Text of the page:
Effects of Energy Deficiency on Performance

What is the “Relative Energy Deficiency in Sport (RED-S) Syndrome?”

The RED-S syndrome refers to impaired physiological functioning caused by relative energy deficiency and may result in impairments in menstrual function, metabolic rate, bone health, immunity, immunity, or cardiovascular health.
Energy availability (EA) is calculated as energy intake (EI) minus the energy cost of exercise (EE) relative to fat-free mass (FFM). In healthy adults, an energy balance is a value of 45 kcal/kg FFM/day.
Low energy availability is where an individual’s dietary energy intake is insuffient to support the energy expenditure required for health and daily living. It may occur in individuals who are required to diet to enhance performance, are pressured to lose weight, go through frequent weight cycling, overtrain, have recurrent and non-healing injuries, or strict regulations.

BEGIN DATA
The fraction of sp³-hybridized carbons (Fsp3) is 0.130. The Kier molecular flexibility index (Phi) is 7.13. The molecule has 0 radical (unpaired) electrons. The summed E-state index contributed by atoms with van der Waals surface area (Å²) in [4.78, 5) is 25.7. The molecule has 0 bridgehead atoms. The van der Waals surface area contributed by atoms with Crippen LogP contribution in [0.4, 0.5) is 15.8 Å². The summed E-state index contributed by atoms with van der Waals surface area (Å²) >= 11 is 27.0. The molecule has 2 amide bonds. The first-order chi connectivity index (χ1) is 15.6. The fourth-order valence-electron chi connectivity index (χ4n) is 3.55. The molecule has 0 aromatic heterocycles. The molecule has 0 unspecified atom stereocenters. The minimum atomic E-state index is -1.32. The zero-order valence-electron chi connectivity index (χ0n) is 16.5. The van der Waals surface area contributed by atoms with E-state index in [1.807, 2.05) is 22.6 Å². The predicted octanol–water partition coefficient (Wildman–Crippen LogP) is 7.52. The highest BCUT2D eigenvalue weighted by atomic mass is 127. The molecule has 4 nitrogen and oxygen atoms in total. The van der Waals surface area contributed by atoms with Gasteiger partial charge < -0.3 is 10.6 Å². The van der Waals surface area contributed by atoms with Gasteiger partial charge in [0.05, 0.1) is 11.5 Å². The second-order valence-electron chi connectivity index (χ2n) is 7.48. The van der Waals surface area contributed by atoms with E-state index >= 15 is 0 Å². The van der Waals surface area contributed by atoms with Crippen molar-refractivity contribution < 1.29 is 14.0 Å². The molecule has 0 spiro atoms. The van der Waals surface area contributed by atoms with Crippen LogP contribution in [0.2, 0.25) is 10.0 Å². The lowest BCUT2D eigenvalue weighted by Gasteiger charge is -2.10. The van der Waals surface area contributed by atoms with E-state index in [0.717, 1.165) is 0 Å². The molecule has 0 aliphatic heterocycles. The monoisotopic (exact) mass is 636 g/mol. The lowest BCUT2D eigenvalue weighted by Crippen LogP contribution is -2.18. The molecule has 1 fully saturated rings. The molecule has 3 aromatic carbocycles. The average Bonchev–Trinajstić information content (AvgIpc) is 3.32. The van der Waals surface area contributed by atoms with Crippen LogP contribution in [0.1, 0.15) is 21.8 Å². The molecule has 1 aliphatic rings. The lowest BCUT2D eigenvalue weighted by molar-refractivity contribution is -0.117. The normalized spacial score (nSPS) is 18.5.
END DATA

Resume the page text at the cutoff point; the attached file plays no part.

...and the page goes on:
What happens if I have low energy?

As seen in the figure above, having low energy availability for your body can result in a number of negative consequences on your athletic performance. From decreased muscle strength to increased injury risk, athletes must be aware of the balance between their dietary energy intake and daily energy expenditure when exercising.  Signs of fatigue, irritability, depression, or weakness should be taken note of and addressed immediately.
Low energy availability may be linked to menstrual dysfunction in females or negatively impact bone health in both females and males. A lower bone mineral density may increase the risk of stress fractures which can have serious long-term consequences.